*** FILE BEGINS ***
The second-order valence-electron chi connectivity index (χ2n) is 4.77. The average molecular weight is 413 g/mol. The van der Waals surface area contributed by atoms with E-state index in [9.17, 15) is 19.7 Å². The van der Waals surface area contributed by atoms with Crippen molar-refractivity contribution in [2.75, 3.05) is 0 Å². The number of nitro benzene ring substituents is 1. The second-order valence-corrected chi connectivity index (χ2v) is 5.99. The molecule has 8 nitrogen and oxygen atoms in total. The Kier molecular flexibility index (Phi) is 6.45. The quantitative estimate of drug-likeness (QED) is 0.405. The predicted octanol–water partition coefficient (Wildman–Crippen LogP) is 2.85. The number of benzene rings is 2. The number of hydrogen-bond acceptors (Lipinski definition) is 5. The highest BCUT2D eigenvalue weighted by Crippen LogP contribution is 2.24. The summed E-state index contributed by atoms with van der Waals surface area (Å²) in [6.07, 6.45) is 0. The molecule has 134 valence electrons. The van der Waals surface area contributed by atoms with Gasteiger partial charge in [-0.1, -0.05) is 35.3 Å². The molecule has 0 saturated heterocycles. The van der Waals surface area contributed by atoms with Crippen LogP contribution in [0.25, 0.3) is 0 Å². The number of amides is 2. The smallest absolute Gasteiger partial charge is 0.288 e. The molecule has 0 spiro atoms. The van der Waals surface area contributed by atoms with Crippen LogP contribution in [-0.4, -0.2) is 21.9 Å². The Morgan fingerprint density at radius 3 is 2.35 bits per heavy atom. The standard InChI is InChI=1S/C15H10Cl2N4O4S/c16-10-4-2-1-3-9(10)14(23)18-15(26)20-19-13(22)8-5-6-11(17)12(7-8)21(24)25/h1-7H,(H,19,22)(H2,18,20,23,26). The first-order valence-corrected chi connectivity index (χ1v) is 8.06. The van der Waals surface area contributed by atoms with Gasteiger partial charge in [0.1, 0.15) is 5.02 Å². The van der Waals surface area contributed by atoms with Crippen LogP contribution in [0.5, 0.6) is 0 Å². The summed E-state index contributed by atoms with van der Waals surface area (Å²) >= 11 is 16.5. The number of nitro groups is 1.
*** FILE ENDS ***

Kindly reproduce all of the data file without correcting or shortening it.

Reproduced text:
The second-order valence-electron chi connectivity index (χ2n) is 4.77. The average molecular weight is 413 g/mol. The van der Waals surface area contributed by atoms with E-state index in [9.17, 15) is 19.7 Å². The van der Waals surface area contributed by atoms with Crippen molar-refractivity contribution in [2.75, 3.05) is 0 Å². The number of nitro benzene ring substituents is 1. The second-order valence-corrected chi connectivity index (χ2v) is 5.99. The molecule has 8 nitrogen and oxygen atoms in total. The Kier molecular flexibility index (Phi) is 6.45. The quantitative estimate of drug-likeness (QED) is 0.405. The predicted octanol–water partition coefficient (Wildman–Crippen LogP) is 2.85. The number of benzene rings is 2. The number of hydrogen-bond acceptors (Lipinski definition) is 5. The highest BCUT2D eigenvalue weighted by Crippen LogP contribution is 2.24. The summed E-state index contributed by atoms with van der Waals surface area (Å²) in [6.07, 6.45) is 0. The molecule has 134 valence electrons. The van der Waals surface area contributed by atoms with Gasteiger partial charge in [-0.1, -0.05) is 35.3 Å². The molecule has 0 saturated heterocycles. The van der Waals surface area contributed by atoms with Crippen LogP contribution in [0.25, 0.3) is 0 Å². The number of amides is 2. The smallest absolute Gasteiger partial charge is 0.288 e. The molecule has 0 spiro atoms. The van der Waals surface area contributed by atoms with Crippen LogP contribution in [-0.4, -0.2) is 21.9 Å². The Morgan fingerprint density at radius 3 is 2.35 bits per heavy atom. The standard InChI is InChI=1S/C15H10Cl2N4O4S/c16-10-4-2-1-3-9(10)14(23)18-15(26)20-19-13(22)8-5-6-11(17)12(7-8)21(24)25/h1-7H,(H,19,22)(H2,18,20,23,26). The first-order valence-corrected chi connectivity index (χ1v) is 8.06. The van der Waals surface area contributed by atoms with Gasteiger partial charge in [0.1, 0.15) is 5.02 Å². The van der Waals surface area contributed by atoms with Crippen LogP contribution in [0.5, 0.6) is 0 Å². The summed E-state index contributed by atoms with van der Waals surface area (Å²) >= 11 is 16.5. The number of nitro groups is 1.